|1 Nov 2022|
While some of our older alumni talk about growing up alongside AES—being teenagers during the 60’s when AES was itself an adolescent in its own development—Irene, class of 2008, talks about her time here with an agelessness that reflects our now more mature, rock-solid school with its timeless mission: Enter to Learn. Leave to Serve. Indeed an ageless motto—as there has always been and always will be humanitarian need.
(Irene's senior page in the 2008 yearbook)
Irene has worked around the Middle East, in South Sudan and Uganda, but most recently has moved to Dnipro, Ukraine as a UNICEF Emergency Specialist. She is on for six weeks and then off for a week. When asked to describe living in a war zone, Irene is calm and matter of fact: from describing the sandbags that would serve as a buffer if the windows were to be blasted to the underground parking garage where when an air raid alarm sounds, she has to assemble with apartment neighbors—at times even to celebrate children’s birthdays, to gratitude for her apartment’s small window and thick walls. Life is far from normal and yet, totally normal for an emergency specialist.
While Irene noticed inequality and the opportunity for change at a very early age by following her parents from Italy to Cairo to Palestine, she also credits her time in India. And in fact, it was AESs recognition of Irene’s desire to make life better for those around her and its offering of opportunities to Learn to Serve that helped solidify Irene’s interest in humanitarian work. Irene’s academic and intellectual pursuits at AES, especially in the Humanities, also prepared her to find her life’s work in the field of Emergency Preparedness and Response; it is afterall the narratives of people’s lives and connection to each other that holds Irene’s attention and compels her to rectify bad situations.
When further asked how her life as a student led her to pursue work as an emergency specialist, Irene talks about making sense of both her external and internal worlds through reading and writing. Her studies in literature and language combined with her interest in writing represent how much she values both the small details of life and holding on to the big picture. While some come to her line of work as specialists or technicians in the areas of nutrition or medicine, Irene comes from a place of being able to keenly observe and study the details of people’s lives, of their needs, and then being able to respond in an integrated manner and with the big picture in mind.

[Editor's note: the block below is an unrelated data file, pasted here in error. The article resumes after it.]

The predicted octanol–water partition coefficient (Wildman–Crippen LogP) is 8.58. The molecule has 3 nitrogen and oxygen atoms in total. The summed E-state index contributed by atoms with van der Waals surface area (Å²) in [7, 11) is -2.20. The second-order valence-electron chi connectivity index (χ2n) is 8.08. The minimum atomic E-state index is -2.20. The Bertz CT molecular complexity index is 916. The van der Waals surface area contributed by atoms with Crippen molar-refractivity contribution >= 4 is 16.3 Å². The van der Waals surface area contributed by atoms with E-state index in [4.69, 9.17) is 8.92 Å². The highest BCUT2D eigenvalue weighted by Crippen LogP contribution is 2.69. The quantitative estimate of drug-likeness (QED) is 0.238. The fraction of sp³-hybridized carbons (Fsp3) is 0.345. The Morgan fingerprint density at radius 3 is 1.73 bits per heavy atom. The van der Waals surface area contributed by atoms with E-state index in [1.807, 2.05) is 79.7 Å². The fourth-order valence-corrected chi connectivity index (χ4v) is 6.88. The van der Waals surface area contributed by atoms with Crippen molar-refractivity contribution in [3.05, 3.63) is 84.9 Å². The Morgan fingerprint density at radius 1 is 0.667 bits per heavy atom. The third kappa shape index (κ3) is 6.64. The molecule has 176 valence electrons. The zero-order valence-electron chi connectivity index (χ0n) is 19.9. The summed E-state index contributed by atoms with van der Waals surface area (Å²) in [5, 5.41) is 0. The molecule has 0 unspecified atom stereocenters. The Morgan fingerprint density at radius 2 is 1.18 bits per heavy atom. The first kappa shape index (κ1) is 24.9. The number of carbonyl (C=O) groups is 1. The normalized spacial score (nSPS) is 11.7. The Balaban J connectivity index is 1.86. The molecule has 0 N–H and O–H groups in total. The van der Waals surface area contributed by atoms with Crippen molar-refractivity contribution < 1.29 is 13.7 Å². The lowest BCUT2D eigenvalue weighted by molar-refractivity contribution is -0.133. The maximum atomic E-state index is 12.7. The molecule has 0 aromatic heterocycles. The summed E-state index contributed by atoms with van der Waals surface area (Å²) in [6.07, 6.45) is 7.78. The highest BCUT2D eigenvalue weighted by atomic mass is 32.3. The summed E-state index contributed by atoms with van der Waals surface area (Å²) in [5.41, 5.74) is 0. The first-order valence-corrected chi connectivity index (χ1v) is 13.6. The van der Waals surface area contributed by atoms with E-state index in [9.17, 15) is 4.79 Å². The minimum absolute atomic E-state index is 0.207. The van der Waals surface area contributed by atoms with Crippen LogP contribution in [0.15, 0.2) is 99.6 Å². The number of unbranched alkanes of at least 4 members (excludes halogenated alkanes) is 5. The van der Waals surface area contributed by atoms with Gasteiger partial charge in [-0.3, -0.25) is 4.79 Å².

Whether her parents, her teachers at AES, or her work supervisors, Irene believes in the power of good mentorship. What makes for good mentorship? For one, perhaps, it is the idea that no one person, teacher, parent, or boss can be everything to anyone—Irene describes drawing inspiration from two current mentors, each who have challenged her in different, even seemingly contradictory ways. One represents the intense focus and drive that Irene describes tapping into when she is in the field. The other represents balance and how important it is to tend to family, friends, and one’s social-emotional life. Irene is full-steam on when she is in the field but is also recently inspired by the challenge and fun of setting up her new apartment, e.g. life, in Italy.
AESs spotlight of Irene is best summed up in her sentiments that she cannot imagine ever doing something different, that her work feeds her, and that community and balance are key to sustaining this kind of work. As Irene says: “We are all in this together. We all suffer and we all celebrate.” Whether facing the challenge or heartache of helping one’s own parent get well or helping a community prepare for being cut off from a food supply, Irene harkens us back to some important AES values: to be present and balanced—not just adopting the mindset that comes from doing yoga—and yes, Irene even came back to India for yoga teacher training—but the kind of presence and balance that is sought after breath by breath, moment by moment, connection by connection.